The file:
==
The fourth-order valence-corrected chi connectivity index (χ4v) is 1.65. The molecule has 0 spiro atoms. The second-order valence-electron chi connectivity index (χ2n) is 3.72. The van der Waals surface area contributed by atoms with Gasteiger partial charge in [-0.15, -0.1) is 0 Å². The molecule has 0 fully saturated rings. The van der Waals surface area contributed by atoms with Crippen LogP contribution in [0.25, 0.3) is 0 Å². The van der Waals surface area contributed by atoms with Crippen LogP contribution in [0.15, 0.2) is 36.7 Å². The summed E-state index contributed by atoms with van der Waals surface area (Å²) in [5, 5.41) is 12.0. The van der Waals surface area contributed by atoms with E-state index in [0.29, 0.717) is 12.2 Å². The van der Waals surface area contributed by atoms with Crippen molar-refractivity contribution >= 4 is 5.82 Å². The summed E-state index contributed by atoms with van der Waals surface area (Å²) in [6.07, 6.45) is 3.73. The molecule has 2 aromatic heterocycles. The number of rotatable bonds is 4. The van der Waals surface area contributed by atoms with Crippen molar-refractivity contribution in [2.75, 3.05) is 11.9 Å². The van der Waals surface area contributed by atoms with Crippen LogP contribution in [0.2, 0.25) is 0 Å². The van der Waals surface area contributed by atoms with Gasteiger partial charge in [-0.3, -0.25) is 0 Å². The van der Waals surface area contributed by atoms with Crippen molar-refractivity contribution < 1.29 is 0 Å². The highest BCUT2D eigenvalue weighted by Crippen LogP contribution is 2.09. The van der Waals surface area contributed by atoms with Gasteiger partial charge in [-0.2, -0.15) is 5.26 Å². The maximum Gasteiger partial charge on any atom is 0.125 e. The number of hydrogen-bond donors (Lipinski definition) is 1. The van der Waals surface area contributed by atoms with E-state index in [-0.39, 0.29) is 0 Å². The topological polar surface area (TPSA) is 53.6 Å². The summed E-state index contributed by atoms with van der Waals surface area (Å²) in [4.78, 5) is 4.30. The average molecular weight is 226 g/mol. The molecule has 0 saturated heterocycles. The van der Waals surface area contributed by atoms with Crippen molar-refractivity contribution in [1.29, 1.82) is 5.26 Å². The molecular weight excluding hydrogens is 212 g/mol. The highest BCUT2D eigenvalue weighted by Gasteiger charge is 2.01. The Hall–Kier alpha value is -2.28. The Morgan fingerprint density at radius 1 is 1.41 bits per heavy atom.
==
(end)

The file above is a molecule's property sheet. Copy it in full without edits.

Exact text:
The fourth-order valence-corrected chi connectivity index (χ4v) is 1.65. The molecule has 0 spiro atoms. The second-order valence-electron chi connectivity index (χ2n) is 3.72. The van der Waals surface area contributed by atoms with Gasteiger partial charge in [-0.15, -0.1) is 0 Å². The molecule has 0 fully saturated rings. The van der Waals surface area contributed by atoms with Crippen LogP contribution in [0.25, 0.3) is 0 Å². The van der Waals surface area contributed by atoms with Crippen LogP contribution in [0.15, 0.2) is 36.7 Å². The summed E-state index contributed by atoms with van der Waals surface area (Å²) in [5, 5.41) is 12.0. The van der Waals surface area contributed by atoms with E-state index in [0.29, 0.717) is 12.2 Å². The van der Waals surface area contributed by atoms with Crippen molar-refractivity contribution >= 4 is 5.82 Å². The summed E-state index contributed by atoms with van der Waals surface area (Å²) in [6.07, 6.45) is 3.73. The molecule has 2 aromatic heterocycles. The number of rotatable bonds is 4. The van der Waals surface area contributed by atoms with Crippen molar-refractivity contribution in [2.75, 3.05) is 11.9 Å². The van der Waals surface area contributed by atoms with Crippen LogP contribution in [0.2, 0.25) is 0 Å². The van der Waals surface area contributed by atoms with Gasteiger partial charge in [-0.3, -0.25) is 0 Å². The van der Waals surface area contributed by atoms with Crippen molar-refractivity contribution < 1.29 is 0 Å². The highest BCUT2D eigenvalue weighted by Crippen LogP contribution is 2.09. The van der Waals surface area contributed by atoms with Gasteiger partial charge in [-0.2, -0.15) is 5.26 Å². The maximum Gasteiger partial charge on any atom is 0.125 e. The number of hydrogen-bond donors (Lipinski definition) is 1. The van der Waals surface area contributed by atoms with E-state index in [-0.39, 0.29) is 0 Å². The topological polar surface area (TPSA) is 53.6 Å². The summed E-state index contributed by atoms with van der Waals surface area (Å²) in [4.78, 5) is 4.30. The average molecular weight is 226 g/mol. The molecule has 0 saturated heterocycles. The van der Waals surface area contributed by atoms with Crippen molar-refractivity contribution in [1.29, 1.82) is 5.26 Å². The molecular weight excluding hydrogens is 212 g/mol. The highest BCUT2D eigenvalue weighted by Gasteiger charge is 2.01. The Hall–Kier alpha value is -2.28. The Morgan fingerprint density at radius 1 is 1.41 bits per heavy atom.